Blue Ocean Society's Whale Sightings

Greetings! Thanks for visiting our blog. Our staff and interns will be posting their experiences here working on whale watch boats in NH and MA.

Sunday, July 31, 2011

July 31 Granite State

Tomorrow is August already?? Where does the time go? While time continues to fly by we continue to enjoy the whales that have been on and around Jeffreys Ledge recently. Our morning trip started with 2 Fin whales scooting about the area. They appeared to be heading in a direction we weren't planning on going so we got a couple looks at them before parting ways and continuing further offshore to areas we have been having some luck with finding whales. We spent most of the morning watching more Fin whales as a few of them surfaced for some breaths of air just alongside the boat.

Nice looks as this whale showcases its white lower jaw and swirly chevron pattern

The whales were a bit spread out but that gave us a nice opportunity to watch these animals, get some identification photos, and maneuver to other individuals to determine which whales exactly were focusing their morning efforts in searching for food in the area. A few of the animals have yet to be given identification numbers but we are continuing to see some of the same Fin whales over the course of the season thus far. In the research aspect of all that we do out on the open ocean, these sightings are very exciting for us!

One of our Fin whale we are finding still to be on Jeffreys Ledge over the past few weeks!

We also had a few surprises during our time spent in an area with our last Fin whales of the morning. Close by an Ocean sunfish was meandering through the water and so we ventured on over to get a look at this odd looking fish. Just as we were turning for home we also came upon 2 other Ocean sunfish that appeared to be swimming in unison with each other. Their spacing and swim pattern allowed us to have one of these fish on either side of the boat. Nothing like being sandwiched between two weirdly-shaped creatures of the deep!

One our of Ocean sunfish enjoying the sun as much as all of us on board!

Our afternoon travels took us to an area where we started with one very distinct individual. It was Fin whale #0723. As soon as this whale went on a deeper dive we knew EXACTLY who this whale was. The super unique/distinct/large marking on the left side of this whale is an animal who was first sighted on Jeffreys Ledge in 2007 with this scar pattern looking exactly the same.

The left and right sides of Fin whale #0723

While this series of scars along this whale's body easily helps us to identify this particular Fin whale from other Fin whales, it is an unfortunate reminder that so many of the scars we use to help tell these animal apart from each other are a result of the human impacts we pose on all whales in general. Entanglements in fishing gear and scars from boat propellers, sailboat keels, and other scrapes from boat bottoms are the major threats all whales currently face today. A very sad realization that nowadays the only threats these wild creatures have are ourselves. This is why when all our affiliated Blue Ocean Society whale watching vessels go out to see such amazing wildlife that our captains do an incredible job respecting the space and movements of all the whales we encounter so we can enjoy these species for many years to come.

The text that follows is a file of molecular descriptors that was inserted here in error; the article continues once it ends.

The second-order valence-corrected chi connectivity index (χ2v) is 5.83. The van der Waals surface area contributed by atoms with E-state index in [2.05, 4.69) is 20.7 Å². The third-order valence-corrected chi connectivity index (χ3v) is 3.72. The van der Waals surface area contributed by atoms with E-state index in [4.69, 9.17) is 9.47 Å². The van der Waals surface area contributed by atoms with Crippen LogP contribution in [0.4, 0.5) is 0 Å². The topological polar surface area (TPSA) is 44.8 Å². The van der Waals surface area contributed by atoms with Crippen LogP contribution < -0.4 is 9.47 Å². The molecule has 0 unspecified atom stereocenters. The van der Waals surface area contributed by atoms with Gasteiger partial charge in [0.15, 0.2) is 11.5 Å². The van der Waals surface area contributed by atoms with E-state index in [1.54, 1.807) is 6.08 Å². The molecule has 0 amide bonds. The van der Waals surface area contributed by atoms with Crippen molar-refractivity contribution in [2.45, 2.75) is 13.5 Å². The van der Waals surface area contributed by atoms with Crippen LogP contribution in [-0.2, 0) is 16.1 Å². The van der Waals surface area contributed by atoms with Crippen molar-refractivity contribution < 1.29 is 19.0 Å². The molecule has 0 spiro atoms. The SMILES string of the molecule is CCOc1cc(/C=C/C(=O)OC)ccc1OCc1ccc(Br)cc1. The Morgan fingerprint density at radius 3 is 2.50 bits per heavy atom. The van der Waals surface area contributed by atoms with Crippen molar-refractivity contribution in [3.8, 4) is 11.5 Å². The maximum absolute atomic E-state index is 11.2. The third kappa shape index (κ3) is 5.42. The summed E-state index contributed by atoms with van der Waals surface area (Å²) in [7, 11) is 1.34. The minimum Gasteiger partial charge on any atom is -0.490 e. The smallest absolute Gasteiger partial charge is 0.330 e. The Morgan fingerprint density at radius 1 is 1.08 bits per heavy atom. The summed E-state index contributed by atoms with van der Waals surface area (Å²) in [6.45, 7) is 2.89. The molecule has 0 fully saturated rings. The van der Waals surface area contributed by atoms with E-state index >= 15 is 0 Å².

Check out some of the whales sighted today and all the different scars located on these animals:

Above and below both of these Fin whales have different scar patterns found just beyond their dorsal fins

This whale has a few small markings at the top of its body, potentially from a sheering of a boat propeller

The day continued with a few more Fin whales around, all of which were different from the Fin whales we had seen in the morning! So amazing to think just how many Fin whales were utilizing the productivity of Jeffreys Ledge today with at least 10 different Fin whales sighted during both of our trips!

Fin whale #0828 seen this afternoon

One of the whales we spent some time with actually "left" us a large surprise on the surface of the water... red whale poop! This whale has recently been chowing down on some krill out here!

Dissipating red cloud of whale poop!

The weather was beautiful to spend time on the ocean today and with our excited and inquisitive passengers we had quite the nice day watching whales.

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